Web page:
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Red is dead. Hot is in. Sweet and six feet long is legal, but smooth is no longer mandatory. Fast is good, good, good. Bigger is — yes — still better, and smarter is better yet.

The Left Foot Living Review is a series of columns presented as newspaper-style articles from an ambiguous futuristic setting. It was written by Andrew Plotkin from 1995 to 2003.

The setting of LFLR is vague, described only as The City. The articles include reviews of new products, current fads in the city, scheduled events, and things that are just plain weird. One common element is 'field' technology, multipurpose force fields that can be used to change the appearance of things or provide Hard Light-style supports or pressure.

The tropes attracting attention in the foam include:

  • 20 Minutes into the Future: The setting of The City, an unspecified place in an ambiguous future timeframe.
  • ...And That Would Be Wrong: #37 mentions the possibility of setting up a potential field on your plate that would cause your peas to continually roll around in circles, then comments, "...naturally we would never recommend doing this at an important or serious dinner party. Naturally."
  • Artificial Gravity: Gravity control is available, but only seems to be used for things like holding items on the bottom of two-sided shelves.
  • Brain/Computer Interface: Various items mention 'neuroplugs' that connect to one's brain.
  • Change Ringing: #3 gives a review of a CD by the Aslington Church Ringers, which includes a 20-minute version of change ringing. And a church-bell version of Cliffs of Dover.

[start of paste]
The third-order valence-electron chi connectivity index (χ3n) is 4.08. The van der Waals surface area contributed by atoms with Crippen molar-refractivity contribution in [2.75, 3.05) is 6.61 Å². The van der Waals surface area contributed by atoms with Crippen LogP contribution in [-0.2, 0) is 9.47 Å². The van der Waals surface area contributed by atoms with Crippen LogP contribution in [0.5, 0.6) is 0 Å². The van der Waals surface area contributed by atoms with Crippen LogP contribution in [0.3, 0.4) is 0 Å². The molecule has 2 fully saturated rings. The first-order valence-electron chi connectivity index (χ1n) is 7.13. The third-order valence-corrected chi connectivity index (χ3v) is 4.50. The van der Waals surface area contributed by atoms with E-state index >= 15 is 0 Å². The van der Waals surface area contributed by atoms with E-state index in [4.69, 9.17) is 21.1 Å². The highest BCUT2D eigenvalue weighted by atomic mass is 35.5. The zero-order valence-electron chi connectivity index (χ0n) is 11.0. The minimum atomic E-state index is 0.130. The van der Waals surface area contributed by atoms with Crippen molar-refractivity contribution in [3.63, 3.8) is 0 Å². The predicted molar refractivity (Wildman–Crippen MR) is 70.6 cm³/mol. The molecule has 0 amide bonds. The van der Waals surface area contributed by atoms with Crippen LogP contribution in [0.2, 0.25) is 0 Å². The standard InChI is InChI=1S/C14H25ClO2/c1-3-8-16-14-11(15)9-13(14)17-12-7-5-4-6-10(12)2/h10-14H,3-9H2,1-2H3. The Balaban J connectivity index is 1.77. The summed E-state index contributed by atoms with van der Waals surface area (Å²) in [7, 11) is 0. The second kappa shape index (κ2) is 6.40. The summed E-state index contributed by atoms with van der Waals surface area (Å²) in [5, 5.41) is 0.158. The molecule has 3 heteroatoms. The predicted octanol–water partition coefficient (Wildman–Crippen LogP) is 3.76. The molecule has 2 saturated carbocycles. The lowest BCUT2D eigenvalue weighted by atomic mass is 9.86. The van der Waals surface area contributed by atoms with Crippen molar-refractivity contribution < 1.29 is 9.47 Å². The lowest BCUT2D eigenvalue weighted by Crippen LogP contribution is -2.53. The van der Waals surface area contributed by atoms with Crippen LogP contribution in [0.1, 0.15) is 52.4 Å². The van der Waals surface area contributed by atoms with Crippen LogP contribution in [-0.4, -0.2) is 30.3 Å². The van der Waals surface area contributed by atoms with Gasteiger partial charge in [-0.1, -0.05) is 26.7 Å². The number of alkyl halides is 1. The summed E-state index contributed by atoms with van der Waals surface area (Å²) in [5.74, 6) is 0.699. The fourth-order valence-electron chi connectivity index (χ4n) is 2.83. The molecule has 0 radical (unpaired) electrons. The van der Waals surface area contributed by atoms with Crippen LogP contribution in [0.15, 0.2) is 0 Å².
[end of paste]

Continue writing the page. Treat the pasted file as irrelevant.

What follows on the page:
• Dramatic Wind: Invoked by Moorcoats (#11), coats that are designed to flap around dramatically if even a small amount of wind hits them.
  • Dress Code: Not so much for people but #9 discusses vehicular sumptuary laws - only emergency vehicles are allowed to be painted orange.
  • Fossil Revival: #9 mentions a religious sect funding research to bring back dinosaurs, apparently with the intent of throwing rocks at them.
  • Future Slang: "Foam" seems to roughly correspond to the general mental state of the City or a subgroup, similar to zeitgeist.
  • Hard Light: Fields can act like this, supporting items like shelves or keeping ClackiBeads separated. They may not be visible while doing so.
  • Hologram: Or, fields can act like this, providing a different appearance without any substance.
  • Loophole Abuse: Attempted by orange car fans fighting the Dress Code sumptuary laws, above. Initial loopholes like photographic red/yellow dots were banned quickly, but there are currently court cases being fought over acceptable thickness of various styles of red and yellow stripes.
  • Ludicrous Precision: #44 mentions "five nines" recycling. This would mean that 0.001% of material is not recycled - for every kilogram of material, only 10 milligrams can be wasted.
    To help achieve the legally mandated "five nines" recycling level by next year, dust shall henceforth be color-coded, whenever possible.
  • Theremin: Thereminics (#38) are rings that you can use to make theremin-like music without an actual theremin.
  • Thing-O-Meter: Some articles seem to discuss trade values of things that are not easily traded, such as body parts.
    Noses are up three points with a half-percent sharper. Ears, down six, attached lobes favored nine-to-seven.
  • Twinkle Smile: One of the fads of The City.
    The Tooth Twinkle is exactly what you think it is. Smile! twing
  • We Will Spend Credits in the Future: Some articles mention credits as a unit of currency.
  • We Will Use WikiWords in the Future: Many of the products being reviewed are named like this, such as BitiBeads.